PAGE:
DOL: Journey Time Compensation Not Required for Break up Staff |

The US Department of Labor has issued new guidelines that require employers not to pay travel time to employees who choose to work remotely for part of the day.

The department’s wages and hours department issued a statement on December 31st as to whether an employee who works part of the day from home and part of the day in the office should be compensated for travel time.

One employer asked if an employee who splits time between teleworking and the office while doing personal chores in between needs to be compensated for a certain amount of travel time.

The employer presented two examples in which an employee commutes to work for an hour, works Monday to Friday from 8 a.m. to 4.30 p.m. and does no work while commuting.

In the first case, the employee has a parent-teacher conference in the school from 1.30 p.m. to 2.15 p.m. and has permission to end the shift from home.

The worker leaves the office at 1 p.m. for a half-hour drive to school, meets with the teacher for 45 minutes, and then drives home for 30 minutes.

“Not compensable”

The employer asks whether travel allowance is justified if the employee:

  • Return to work as soon as you arrive
  • Spend an hour doing personal assignments and then get back to work
  • Spend two hours on personal assignments before going to work
  • Spends an hour doing personal errands, goes home to spend an hour doing personal tasks, and then resumes work

“We conclude that the time the employee spends in these scenarios cannot be compensated,” wrote DOL Administrator Cheryl Stanton.

medical appointment

In the second case, the employee has a doctor’s appointment from 8:30 a.m. to 9:15 a.m. with a 45-minute drive from home to the doctor and a 15-minute drive from the doctor to work.

The employee works one hour from home between 5 and 6 a.m., goes to the doctor’s office at 7:45 a.m. and then comes to work at 9:30 a.m.

The employer asks:

  • Does the employee’s one hour travel time from home to the doctor and then from the doctor to work have to be compensated?
  • Can the employee’s commute time from the office to home, where the working day began, be compensated?

Stanton said no.

“An employee does not have to be paid for hours when she is not on duty – that is, during times when she is completely released from her duties and which are long enough to be able to use the time effectively for her own purposes “wrote Stanton.

“In addition, the time that an employee spends on normal commuting or normal travel from home to work and vice versa, ie the trip from home to work before the regular work day and the trip from work to home at the end of the work day , expressly excluded compensable hours. “

Continuous working day principle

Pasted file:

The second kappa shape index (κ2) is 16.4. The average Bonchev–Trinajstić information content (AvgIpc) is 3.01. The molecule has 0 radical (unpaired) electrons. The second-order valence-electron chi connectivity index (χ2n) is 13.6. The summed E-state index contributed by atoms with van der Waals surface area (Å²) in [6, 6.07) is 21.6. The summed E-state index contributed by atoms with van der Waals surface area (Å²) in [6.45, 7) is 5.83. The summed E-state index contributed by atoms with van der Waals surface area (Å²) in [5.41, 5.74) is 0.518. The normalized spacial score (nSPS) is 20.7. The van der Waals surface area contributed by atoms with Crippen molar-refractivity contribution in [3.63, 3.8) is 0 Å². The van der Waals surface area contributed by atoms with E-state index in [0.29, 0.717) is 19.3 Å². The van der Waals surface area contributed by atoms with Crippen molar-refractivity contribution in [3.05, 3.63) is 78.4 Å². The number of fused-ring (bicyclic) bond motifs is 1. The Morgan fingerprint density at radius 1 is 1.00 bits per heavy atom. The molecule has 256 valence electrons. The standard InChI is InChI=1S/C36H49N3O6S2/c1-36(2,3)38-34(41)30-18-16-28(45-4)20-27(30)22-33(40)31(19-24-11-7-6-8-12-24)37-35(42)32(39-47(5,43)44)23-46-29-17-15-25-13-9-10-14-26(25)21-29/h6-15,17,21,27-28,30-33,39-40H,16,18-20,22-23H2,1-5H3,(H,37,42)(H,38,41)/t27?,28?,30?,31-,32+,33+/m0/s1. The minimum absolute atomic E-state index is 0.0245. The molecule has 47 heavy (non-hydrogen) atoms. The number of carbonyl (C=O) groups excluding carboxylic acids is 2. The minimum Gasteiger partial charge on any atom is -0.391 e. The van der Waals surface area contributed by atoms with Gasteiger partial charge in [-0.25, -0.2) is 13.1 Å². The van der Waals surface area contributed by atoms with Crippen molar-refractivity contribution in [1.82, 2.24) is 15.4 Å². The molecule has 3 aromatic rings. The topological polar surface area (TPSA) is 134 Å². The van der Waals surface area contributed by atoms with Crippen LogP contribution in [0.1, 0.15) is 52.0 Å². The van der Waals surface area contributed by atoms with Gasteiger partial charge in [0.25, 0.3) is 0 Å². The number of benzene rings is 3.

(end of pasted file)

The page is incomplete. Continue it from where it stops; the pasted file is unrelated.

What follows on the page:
According to the principle of continuous working day teaching, the time between the beginning and the end of the working day in which an employee performs his main tasks is considered to be subject to compensation.

The travel time between home and work cannot be compensated.

However, travel between jobs during the work day is subject to compensation, Stanton said, citing federal law and case law.

Travel between workplaces during the working day can be compensated.

“When an employee does a job before going to the office or works at home after leaving the office and in both cases has enough time between teleworking and office work to use it effectively for her own purposes, the time is that she spends between home and office cannot be compensated, ”she wrote.

This also applies to employees who have to do a smaller task after returning from work, e.g. For example, synchronizing a device or uploading information.

Pre-calculated overtime

Stanton also issued a separate statement on the compensation of caregivers who typically work 120 hours a five-day week.

The need for home care has increased during the coronavirus pandemic as people susceptible to the virus have to stay caregivers in their homes to reduce the risk of contagion.

Since the personal hours these workers have for sleeping or eating can be interrupted based on the needs of the customer, working hours vary and are unpredictable from week to week.

As a result, employers often pre-charge compensable hours, including overtime, for the employee, pay overtime for estimated hours over 40 in a week, and pay additional overtime for hours that actually go beyond the allotted hours.

US labor law allows an employer to exclude additional compensation through a premium rate.

One such employer asked whether these precalculated overtime payments could be excluded from the regular rate and whether they could be offset against overtime owed.

“Yes to both,” wrote Stanton.

“Provided there is an agreement or arrangement (written or unwritten) between the employer and the employee,” she said, “US labor law allows an employer to exclude additional compensation through a rate of bonus for certain hours of work on a day or day a job is granted. ” Week because such hours are more than eight hours on a working day or more than 40 hours on a working week. “

She added that the law “also allows the employer to credit payments that are under excluded [federal labor law] overtime pay owed under the Act on Fair Labor Standards. “

For more information, please contact Diane Mokriski (860.244.1900) | from CBIA @HRHotline.

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